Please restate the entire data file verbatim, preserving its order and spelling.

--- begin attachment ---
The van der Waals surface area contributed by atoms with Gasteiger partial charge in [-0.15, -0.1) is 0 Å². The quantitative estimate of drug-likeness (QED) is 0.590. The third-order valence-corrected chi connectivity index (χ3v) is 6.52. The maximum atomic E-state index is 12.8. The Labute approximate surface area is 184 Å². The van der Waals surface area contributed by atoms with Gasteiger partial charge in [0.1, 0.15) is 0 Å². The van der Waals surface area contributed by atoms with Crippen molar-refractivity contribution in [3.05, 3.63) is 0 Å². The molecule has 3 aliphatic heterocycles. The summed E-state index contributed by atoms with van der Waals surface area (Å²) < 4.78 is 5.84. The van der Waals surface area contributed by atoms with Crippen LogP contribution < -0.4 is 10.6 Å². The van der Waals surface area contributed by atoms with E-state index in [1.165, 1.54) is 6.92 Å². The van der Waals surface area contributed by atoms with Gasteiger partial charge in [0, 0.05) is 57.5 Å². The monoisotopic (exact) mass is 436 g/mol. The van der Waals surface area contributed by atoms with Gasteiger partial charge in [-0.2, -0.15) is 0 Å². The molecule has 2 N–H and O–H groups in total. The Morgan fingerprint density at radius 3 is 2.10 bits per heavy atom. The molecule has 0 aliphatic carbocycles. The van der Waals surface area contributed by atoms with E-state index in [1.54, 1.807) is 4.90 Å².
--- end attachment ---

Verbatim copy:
The van der Waals surface area contributed by atoms with Gasteiger partial charge in [-0.15, -0.1) is 0 Å². The quantitative estimate of drug-likeness (QED) is 0.590. The third-order valence-corrected chi connectivity index (χ3v) is 6.52. The maximum atomic E-state index is 12.8. The Labute approximate surface area is 184 Å². The van der Waals surface area contributed by atoms with Gasteiger partial charge in [0.1, 0.15) is 0 Å². The van der Waals surface area contributed by atoms with Crippen molar-refractivity contribution in [3.05, 3.63) is 0 Å². The molecule has 3 aliphatic heterocycles. The summed E-state index contributed by atoms with van der Waals surface area (Å²) < 4.78 is 5.84. The van der Waals surface area contributed by atoms with Crippen LogP contribution < -0.4 is 10.6 Å². The van der Waals surface area contributed by atoms with E-state index in [1.165, 1.54) is 6.92 Å². The van der Waals surface area contributed by atoms with Gasteiger partial charge in [0, 0.05) is 57.5 Å². The monoisotopic (exact) mass is 436 g/mol. The van der Waals surface area contributed by atoms with Gasteiger partial charge in [-0.2, -0.15) is 0 Å². The molecule has 2 N–H and O–H groups in total. The Morgan fingerprint density at radius 3 is 2.10 bits per heavy atom. The molecule has 0 aliphatic carbocycles. The van der Waals surface area contributed by atoms with E-state index in [1.54, 1.807) is 4.90 Å².